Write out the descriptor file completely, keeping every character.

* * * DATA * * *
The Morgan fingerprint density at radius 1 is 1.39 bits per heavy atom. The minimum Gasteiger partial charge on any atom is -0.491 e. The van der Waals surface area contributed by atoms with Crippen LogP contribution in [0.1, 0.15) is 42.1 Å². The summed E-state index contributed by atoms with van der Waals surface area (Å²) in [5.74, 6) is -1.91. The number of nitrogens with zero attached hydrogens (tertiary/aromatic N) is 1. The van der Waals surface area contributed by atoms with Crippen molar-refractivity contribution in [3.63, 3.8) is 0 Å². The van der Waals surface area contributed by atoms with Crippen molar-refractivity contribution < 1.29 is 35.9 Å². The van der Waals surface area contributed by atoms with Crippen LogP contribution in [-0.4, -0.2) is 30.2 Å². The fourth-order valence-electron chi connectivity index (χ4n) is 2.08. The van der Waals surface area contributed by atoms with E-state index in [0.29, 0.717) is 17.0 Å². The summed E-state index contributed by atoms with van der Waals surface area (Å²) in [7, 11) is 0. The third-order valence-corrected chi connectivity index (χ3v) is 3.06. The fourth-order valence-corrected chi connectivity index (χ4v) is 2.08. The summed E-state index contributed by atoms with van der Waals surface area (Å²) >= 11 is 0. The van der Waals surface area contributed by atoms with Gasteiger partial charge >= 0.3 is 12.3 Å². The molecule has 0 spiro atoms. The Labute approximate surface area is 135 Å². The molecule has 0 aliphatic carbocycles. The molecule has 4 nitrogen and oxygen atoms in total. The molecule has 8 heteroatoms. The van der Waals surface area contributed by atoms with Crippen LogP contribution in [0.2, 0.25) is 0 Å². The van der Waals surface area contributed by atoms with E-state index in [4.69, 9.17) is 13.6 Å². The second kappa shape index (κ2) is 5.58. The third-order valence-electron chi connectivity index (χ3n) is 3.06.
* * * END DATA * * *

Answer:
The Morgan fingerprint density at radius 1 is 1.39 bits per heavy atom. The minimum Gasteiger partial charge on any atom is -0.491 e. The van der Waals surface area contributed by atoms with Crippen LogP contribution in [0.1, 0.15) is 42.1 Å². The summed E-state index contributed by atoms with van der Waals surface area (Å²) in [5.74, 6) is -1.91. The number of nitrogens with zero attached hydrogens (tertiary/aromatic N) is 1. The van der Waals surface area contributed by atoms with Crippen molar-refractivity contribution in [3.63, 3.8) is 0 Å². The van der Waals surface area contributed by atoms with Crippen molar-refractivity contribution < 1.29 is 35.9 Å². The van der Waals surface area contributed by atoms with Crippen LogP contribution in [-0.4, -0.2) is 30.2 Å². The fourth-order valence-electron chi connectivity index (χ4n) is 2.08. The van der Waals surface area contributed by atoms with E-state index in [0.29, 0.717) is 17.0 Å². The summed E-state index contributed by atoms with van der Waals surface area (Å²) in [7, 11) is 0. The third-order valence-corrected chi connectivity index (χ3v) is 3.06. The fourth-order valence-corrected chi connectivity index (χ4v) is 2.08. The summed E-state index contributed by atoms with van der Waals surface area (Å²) >= 11 is 0. The van der Waals surface area contributed by atoms with Gasteiger partial charge >= 0.3 is 12.3 Å². The molecule has 0 spiro atoms. The Labute approximate surface area is 135 Å². The molecule has 0 aliphatic carbocycles. The molecule has 4 nitrogen and oxygen atoms in total. The molecule has 8 heteroatoms. The van der Waals surface area contributed by atoms with Crippen LogP contribution in [0.2, 0.25) is 0 Å². The van der Waals surface area contributed by atoms with E-state index in [4.69, 9.17) is 13.6 Å². The second kappa shape index (κ2) is 5.58. The third-order valence-electron chi connectivity index (χ3n) is 3.06.